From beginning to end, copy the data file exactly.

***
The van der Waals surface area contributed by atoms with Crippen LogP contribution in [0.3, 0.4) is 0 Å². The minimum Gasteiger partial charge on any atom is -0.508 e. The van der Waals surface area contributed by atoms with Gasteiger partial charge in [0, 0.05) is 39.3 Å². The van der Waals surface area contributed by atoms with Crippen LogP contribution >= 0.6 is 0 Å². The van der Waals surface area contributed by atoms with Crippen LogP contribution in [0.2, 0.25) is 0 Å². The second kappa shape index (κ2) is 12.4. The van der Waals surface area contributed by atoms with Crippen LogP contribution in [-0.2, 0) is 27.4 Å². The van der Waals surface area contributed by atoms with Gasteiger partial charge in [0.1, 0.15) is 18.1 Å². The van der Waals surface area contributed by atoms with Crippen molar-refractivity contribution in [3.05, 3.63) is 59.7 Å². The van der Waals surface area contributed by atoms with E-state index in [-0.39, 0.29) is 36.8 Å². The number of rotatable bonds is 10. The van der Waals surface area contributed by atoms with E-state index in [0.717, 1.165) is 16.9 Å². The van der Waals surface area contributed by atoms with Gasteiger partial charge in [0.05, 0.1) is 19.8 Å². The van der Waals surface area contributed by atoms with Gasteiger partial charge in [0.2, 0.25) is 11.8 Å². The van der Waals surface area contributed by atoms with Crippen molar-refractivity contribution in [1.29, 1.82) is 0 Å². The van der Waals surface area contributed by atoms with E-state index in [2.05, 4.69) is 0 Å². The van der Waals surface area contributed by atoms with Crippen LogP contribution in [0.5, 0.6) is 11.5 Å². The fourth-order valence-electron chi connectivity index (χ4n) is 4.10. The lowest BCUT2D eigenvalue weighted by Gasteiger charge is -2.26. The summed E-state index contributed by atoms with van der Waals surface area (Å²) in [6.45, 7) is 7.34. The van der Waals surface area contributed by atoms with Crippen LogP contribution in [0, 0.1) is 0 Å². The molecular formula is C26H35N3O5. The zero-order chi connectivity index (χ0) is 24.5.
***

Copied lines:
The van der Waals surface area contributed by atoms with Crippen LogP contribution in [0.3, 0.4) is 0 Å². The minimum Gasteiger partial charge on any atom is -0.508 e. The van der Waals surface area contributed by atoms with Gasteiger partial charge in [0, 0.05) is 39.3 Å². The van der Waals surface area contributed by atoms with Crippen LogP contribution >= 0.6 is 0 Å². The van der Waals surface area contributed by atoms with Crippen LogP contribution in [0.2, 0.25) is 0 Å². The second kappa shape index (κ2) is 12.4. The van der Waals surface area contributed by atoms with Crippen LogP contribution in [-0.2, 0) is 27.4 Å². The van der Waals surface area contributed by atoms with Gasteiger partial charge in [0.1, 0.15) is 18.1 Å². The van der Waals surface area contributed by atoms with Crippen molar-refractivity contribution in [3.05, 3.63) is 59.7 Å². The van der Waals surface area contributed by atoms with E-state index in [-0.39, 0.29) is 36.8 Å². The number of rotatable bonds is 10. The van der Waals surface area contributed by atoms with E-state index in [0.717, 1.165) is 16.9 Å². The van der Waals surface area contributed by atoms with Gasteiger partial charge in [0.05, 0.1) is 19.8 Å². The van der Waals surface area contributed by atoms with Gasteiger partial charge in [0.2, 0.25) is 11.8 Å². The van der Waals surface area contributed by atoms with Crippen molar-refractivity contribution in [1.29, 1.82) is 0 Å². The van der Waals surface area contributed by atoms with E-state index in [2.05, 4.69) is 0 Å². The van der Waals surface area contributed by atoms with Crippen LogP contribution in [0.5, 0.6) is 11.5 Å². The fourth-order valence-electron chi connectivity index (χ4n) is 4.10. The lowest BCUT2D eigenvalue weighted by Gasteiger charge is -2.26. The summed E-state index contributed by atoms with van der Waals surface area (Å²) in [6.45, 7) is 7.34. The van der Waals surface area contributed by atoms with Crippen LogP contribution in [0, 0.1) is 0 Å². The molecular formula is C26H35N3O5. The zero-order chi connectivity index (χ0) is 24.5.